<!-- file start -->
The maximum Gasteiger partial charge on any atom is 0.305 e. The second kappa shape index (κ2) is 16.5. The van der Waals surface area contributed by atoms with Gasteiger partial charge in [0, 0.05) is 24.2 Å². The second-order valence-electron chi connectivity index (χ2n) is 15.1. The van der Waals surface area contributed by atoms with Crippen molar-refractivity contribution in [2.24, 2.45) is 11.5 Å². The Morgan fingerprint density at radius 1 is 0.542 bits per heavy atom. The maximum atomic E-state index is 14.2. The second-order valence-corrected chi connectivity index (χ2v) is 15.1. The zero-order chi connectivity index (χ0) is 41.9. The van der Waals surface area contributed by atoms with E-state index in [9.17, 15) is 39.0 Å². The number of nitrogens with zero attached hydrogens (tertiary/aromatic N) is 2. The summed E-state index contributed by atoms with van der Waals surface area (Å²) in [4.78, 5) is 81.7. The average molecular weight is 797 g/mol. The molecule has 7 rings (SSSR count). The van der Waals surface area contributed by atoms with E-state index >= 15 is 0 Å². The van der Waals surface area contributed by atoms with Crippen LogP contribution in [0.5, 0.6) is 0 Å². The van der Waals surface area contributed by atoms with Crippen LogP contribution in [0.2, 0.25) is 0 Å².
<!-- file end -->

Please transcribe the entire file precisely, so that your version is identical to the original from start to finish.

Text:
The maximum Gasteiger partial charge on any atom is 0.305 e. The second kappa shape index (κ2) is 16.5. The van der Waals surface area contributed by atoms with Gasteiger partial charge in [0, 0.05) is 24.2 Å². The second-order valence-electron chi connectivity index (χ2n) is 15.1. The van der Waals surface area contributed by atoms with Crippen molar-refractivity contribution in [2.24, 2.45) is 11.5 Å². The Morgan fingerprint density at radius 1 is 0.542 bits per heavy atom. The maximum atomic E-state index is 14.2. The second-order valence-corrected chi connectivity index (χ2v) is 15.1. The zero-order chi connectivity index (χ0) is 41.9. The van der Waals surface area contributed by atoms with E-state index in [9.17, 15) is 39.0 Å². The number of nitrogens with zero attached hydrogens (tertiary/aromatic N) is 2. The summed E-state index contributed by atoms with van der Waals surface area (Å²) in [4.78, 5) is 81.7. The average molecular weight is 797 g/mol. The molecule has 7 rings (SSSR count). The van der Waals surface area contributed by atoms with E-state index >= 15 is 0 Å². The van der Waals surface area contributed by atoms with Crippen LogP contribution in [0.5, 0.6) is 0 Å². The van der Waals surface area contributed by atoms with Crippen LogP contribution in [0.2, 0.25) is 0 Å².